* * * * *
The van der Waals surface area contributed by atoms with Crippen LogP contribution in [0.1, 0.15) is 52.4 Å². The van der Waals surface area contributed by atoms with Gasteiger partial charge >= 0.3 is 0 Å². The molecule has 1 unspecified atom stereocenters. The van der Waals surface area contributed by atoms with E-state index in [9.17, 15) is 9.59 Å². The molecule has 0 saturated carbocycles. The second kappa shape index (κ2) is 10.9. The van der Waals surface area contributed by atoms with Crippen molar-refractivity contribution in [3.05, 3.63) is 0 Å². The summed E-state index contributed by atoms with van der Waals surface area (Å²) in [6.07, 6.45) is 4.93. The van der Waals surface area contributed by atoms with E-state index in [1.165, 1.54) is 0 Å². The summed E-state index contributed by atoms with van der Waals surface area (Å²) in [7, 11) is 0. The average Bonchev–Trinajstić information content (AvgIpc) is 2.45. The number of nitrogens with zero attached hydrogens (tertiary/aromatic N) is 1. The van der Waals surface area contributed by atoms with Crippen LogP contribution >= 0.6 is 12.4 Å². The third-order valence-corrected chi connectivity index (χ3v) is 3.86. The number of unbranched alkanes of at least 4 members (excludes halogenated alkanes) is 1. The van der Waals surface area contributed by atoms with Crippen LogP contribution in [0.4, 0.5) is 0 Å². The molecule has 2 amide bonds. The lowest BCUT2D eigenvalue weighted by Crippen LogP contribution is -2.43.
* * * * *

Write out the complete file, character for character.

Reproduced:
The van der Waals surface area contributed by atoms with Crippen LogP contribution in [0.1, 0.15) is 52.4 Å². The van der Waals surface area contributed by atoms with Gasteiger partial charge >= 0.3 is 0 Å². The molecule has 1 unspecified atom stereocenters. The van der Waals surface area contributed by atoms with E-state index in [9.17, 15) is 9.59 Å². The molecule has 0 saturated carbocycles. The second kappa shape index (κ2) is 10.9. The van der Waals surface area contributed by atoms with Crippen molar-refractivity contribution in [3.05, 3.63) is 0 Å². The summed E-state index contributed by atoms with van der Waals surface area (Å²) in [6.07, 6.45) is 4.93. The van der Waals surface area contributed by atoms with E-state index in [1.165, 1.54) is 0 Å². The summed E-state index contributed by atoms with van der Waals surface area (Å²) in [7, 11) is 0. The average Bonchev–Trinajstić information content (AvgIpc) is 2.45. The number of nitrogens with zero attached hydrogens (tertiary/aromatic N) is 1. The van der Waals surface area contributed by atoms with Crippen LogP contribution >= 0.6 is 12.4 Å². The third-order valence-corrected chi connectivity index (χ3v) is 3.86. The number of unbranched alkanes of at least 4 members (excludes halogenated alkanes) is 1. The van der Waals surface area contributed by atoms with Crippen LogP contribution in [0.4, 0.5) is 0 Å². The molecule has 2 amide bonds. The lowest BCUT2D eigenvalue weighted by Crippen LogP contribution is -2.43.